british British Royal Navy - Admiralty - RN HMS Tarpon (+1940)
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  Details  
 
general
nationality british
purpose war
type submarine
subtype/class T class submarine (br.)
T class submarine (br.) Triton HMS (N-15) (+1940)
propulsion diesel and batteries
date built 1937
status
unknown
details
weight (tons) 1560  disp (subm)
dimensions 84.3 x 7.8 x 4.5 m
material steel
engine 2 x diesel (2500 hp), 2 x electric (1450 hp), twin screw
armament 10 T.T. (6 fwd, 4 aft), 1 deck gun 4"/100mm
power 5000  h.p.
speed 15.5  knots
yard no. 576
about the loss
cause lost depth charge
date lost 10/04/1940  [dd/mm/yyyy]
casualties  max.59rank: 581
about people
builder
Scott Shipbuilding & Engineering Co. - John & Robert Scott, Greenock
owner
British Royal Navy - Admiralty - RN, London
captain Caldwell, Herbert James
complement 48~59
about the wreck
depth (m.)
orientation
protected
war grave
updates
entered by Claes Johnny
entered 30/11/2007
last update Lettens Jan
last update 18/10/2013
 
  Position  
 
Lettens Jan28/12/2012
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copyright: Unknown - onbekend - inconnu
 
 copyright: Unknown - onbekend - inconnu copyright: UK Hydrographic Office copyright: Unknown - onbekend - inconnu copyright: Unknown - onbekend - inconnu 
 
 copyright: Unknown - onbekend - inconnu copyright: Unknown - onbekend - inconnu   
 
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  History  
 
Thompson John18/04/2009HM Submarine Tarpon Specification
Builder Scotts, at Greenock
Class T Type Submarine
Approximate Cost £350,000
Laid Down 05/10/1937
Launched 17/10/1939
Commissioned 08/03/1940
Lost 10/04/1940
Pennant Number N17
Displacement, Surface 1,090 Tons Displacement, Submerged 1,575 Tons
Length Overall 275 Feet Length between perpendiculars 265 Feet
Claes Johnny02/12/200710 April 1940 - Sunk in North Sea by German Q ship Schiff 40 in the Skagerrak following failed attack. Tarpon was probably the first British submarine to be lost to depth charges in WW2. On 5th April 1940 HMS Tarpon left Portsmouth for Rosyth in company with HMS Severn. The following day they were ordered to Norway. On the 10th Tarpon was signalled to take up a new position. Unknown to the Admiralty the submarine had already been lost.

Post War German records showed that Tarpon attacked the Q-ship Schiff 40 at 0724: the first torpedo missed as did a second. The Q-ship picked up the Tarpon on her sonar and her periscope was sighted, depth charges were dropped. The counter attack went on most of the morning until finally at 1252 a pattern of depth charges brought wreckage to the surface. Th e Schiff remained on the scene until 0500 the next morning secure in the knowledge that she had sunk the submarine.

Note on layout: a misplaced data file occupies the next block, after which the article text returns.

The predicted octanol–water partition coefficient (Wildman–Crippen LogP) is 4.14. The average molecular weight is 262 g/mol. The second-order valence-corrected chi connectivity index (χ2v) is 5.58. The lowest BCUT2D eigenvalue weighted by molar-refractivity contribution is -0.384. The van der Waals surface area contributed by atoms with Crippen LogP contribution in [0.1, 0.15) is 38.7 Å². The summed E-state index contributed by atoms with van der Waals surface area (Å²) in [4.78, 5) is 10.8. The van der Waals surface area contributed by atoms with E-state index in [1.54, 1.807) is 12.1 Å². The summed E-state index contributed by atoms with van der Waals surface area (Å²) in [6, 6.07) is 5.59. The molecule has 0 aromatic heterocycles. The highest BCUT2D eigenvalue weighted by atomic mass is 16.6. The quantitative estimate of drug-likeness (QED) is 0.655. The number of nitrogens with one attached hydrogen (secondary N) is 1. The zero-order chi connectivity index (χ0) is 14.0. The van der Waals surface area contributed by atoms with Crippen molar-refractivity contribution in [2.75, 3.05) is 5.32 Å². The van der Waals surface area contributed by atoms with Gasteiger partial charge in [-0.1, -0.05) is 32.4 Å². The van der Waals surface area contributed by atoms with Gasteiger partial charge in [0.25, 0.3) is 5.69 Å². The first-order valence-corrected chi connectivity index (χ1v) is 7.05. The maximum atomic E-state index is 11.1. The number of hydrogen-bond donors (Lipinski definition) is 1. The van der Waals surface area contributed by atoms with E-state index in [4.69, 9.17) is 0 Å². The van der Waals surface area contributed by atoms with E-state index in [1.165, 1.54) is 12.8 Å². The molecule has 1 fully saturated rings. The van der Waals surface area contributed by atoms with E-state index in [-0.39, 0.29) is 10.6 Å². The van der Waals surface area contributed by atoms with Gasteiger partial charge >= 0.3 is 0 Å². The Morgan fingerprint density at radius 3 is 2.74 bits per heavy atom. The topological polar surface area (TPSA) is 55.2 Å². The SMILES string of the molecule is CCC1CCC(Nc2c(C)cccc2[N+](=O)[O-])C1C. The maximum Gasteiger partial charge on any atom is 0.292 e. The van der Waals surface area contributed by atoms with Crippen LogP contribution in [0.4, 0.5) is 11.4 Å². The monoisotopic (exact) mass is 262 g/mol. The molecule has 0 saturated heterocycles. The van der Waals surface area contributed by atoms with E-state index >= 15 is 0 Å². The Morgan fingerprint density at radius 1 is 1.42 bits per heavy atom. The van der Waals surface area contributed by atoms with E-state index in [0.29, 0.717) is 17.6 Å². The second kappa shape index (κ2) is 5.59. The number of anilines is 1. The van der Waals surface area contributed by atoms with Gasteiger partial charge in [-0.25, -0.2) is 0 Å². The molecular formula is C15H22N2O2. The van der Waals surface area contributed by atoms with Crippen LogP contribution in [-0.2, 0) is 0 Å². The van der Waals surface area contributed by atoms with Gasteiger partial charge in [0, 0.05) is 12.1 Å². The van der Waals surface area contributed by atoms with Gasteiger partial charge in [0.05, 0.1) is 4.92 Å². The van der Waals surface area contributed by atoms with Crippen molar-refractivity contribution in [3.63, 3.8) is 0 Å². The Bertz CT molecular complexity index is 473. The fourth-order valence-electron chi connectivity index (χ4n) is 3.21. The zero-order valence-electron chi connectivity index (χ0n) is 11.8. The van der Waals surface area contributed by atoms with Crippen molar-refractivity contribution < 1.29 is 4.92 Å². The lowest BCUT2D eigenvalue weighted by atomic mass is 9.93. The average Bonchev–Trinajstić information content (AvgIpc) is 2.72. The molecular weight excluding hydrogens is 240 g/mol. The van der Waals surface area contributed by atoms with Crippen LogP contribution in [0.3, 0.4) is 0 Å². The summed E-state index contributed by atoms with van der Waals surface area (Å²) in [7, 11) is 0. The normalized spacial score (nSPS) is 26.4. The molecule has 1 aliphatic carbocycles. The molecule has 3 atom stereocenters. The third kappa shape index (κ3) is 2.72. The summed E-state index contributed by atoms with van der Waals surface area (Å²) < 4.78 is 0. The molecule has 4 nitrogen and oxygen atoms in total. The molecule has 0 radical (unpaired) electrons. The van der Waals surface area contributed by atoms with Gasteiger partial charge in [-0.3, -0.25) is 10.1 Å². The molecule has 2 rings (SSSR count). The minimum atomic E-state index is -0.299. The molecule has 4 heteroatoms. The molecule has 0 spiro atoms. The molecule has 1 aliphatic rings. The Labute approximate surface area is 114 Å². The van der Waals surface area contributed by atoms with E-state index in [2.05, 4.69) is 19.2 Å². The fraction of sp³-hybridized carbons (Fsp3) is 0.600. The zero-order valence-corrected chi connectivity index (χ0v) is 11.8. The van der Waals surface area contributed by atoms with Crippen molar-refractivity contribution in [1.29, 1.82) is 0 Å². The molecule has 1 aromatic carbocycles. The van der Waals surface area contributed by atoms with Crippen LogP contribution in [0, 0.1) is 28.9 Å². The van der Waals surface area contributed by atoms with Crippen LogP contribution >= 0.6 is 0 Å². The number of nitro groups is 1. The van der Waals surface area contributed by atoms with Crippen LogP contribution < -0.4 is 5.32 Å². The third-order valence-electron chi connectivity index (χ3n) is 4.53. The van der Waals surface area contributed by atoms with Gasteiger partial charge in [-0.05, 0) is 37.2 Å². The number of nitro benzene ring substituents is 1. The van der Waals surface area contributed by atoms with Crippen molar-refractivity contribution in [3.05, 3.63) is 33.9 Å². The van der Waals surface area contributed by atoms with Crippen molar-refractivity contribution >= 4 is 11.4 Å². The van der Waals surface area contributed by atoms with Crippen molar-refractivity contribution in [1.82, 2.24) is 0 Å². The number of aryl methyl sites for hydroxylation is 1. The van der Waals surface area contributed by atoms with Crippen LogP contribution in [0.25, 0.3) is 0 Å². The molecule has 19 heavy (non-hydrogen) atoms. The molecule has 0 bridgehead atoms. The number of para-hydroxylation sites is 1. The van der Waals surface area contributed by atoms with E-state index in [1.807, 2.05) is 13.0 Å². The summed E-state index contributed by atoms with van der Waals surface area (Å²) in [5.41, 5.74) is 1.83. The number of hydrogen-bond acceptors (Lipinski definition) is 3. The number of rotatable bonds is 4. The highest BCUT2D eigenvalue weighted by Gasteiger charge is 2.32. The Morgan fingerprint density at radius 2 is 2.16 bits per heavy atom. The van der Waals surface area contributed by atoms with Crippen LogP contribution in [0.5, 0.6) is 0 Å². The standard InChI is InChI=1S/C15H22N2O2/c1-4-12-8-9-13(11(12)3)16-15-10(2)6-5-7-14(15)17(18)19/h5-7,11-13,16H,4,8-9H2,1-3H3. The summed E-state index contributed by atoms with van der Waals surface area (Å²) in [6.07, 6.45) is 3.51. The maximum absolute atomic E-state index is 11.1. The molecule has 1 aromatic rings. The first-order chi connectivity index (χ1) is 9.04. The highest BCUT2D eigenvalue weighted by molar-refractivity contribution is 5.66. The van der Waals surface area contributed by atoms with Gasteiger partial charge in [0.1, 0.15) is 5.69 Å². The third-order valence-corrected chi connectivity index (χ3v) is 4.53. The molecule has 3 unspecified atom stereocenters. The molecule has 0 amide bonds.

ref. used 
  submariners.co.uk


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About Owners
 
British Royal Navy - Admiralty - RN, London

In 1509 when Henry VIII was crowned he realised the growing navel power of King James IV of Scots. James had built an impressive fleet to control the Western Isles and was allied to France. Henry built up of his own fleet, the Navy Royal, as it was then known. New ships were constructed, the best known being the Mary Rose. Smaller types of warships (galleases) combining the best features of oars, sails and guns were also built. By Henry's death in 1547 his fleet had grown to 58 vessels.

In 1546 a 'Council of the Marine' was established which later became the 'Navy Board'. The Navy Board was in charge of the daily administration of the navy until 1832 when it was combined with the Board of the Admiralty.

Elizabeth I inherited a fleet of only 27 ships in 1558. Instead of building up her own fleet Elizabeth encouraged private enterprise against Spain's new empire. Men like Sir John Hawkins and Sir Francis Drake to command groups of Royal and private ships to attack the Spanish. When Spain threatened invasion with its Armada in 1588 the Navy of England both Royal and private defended the realm.

Early in the Seventeenth Century, larger galleons were built with heavier armaments. the largest English ship was Sovereign of the Seas built for prestige purposes by Charles I in 1637. The first ship with three gun decks to carry her 102 guns, she was the most powerful ship in the world for many years.

When King Charles II came to the throne in 1660 he inherited a huge fleet of 154 ships. This was a permanent professional national force and the beginning of the Royal Navy as we know it today.

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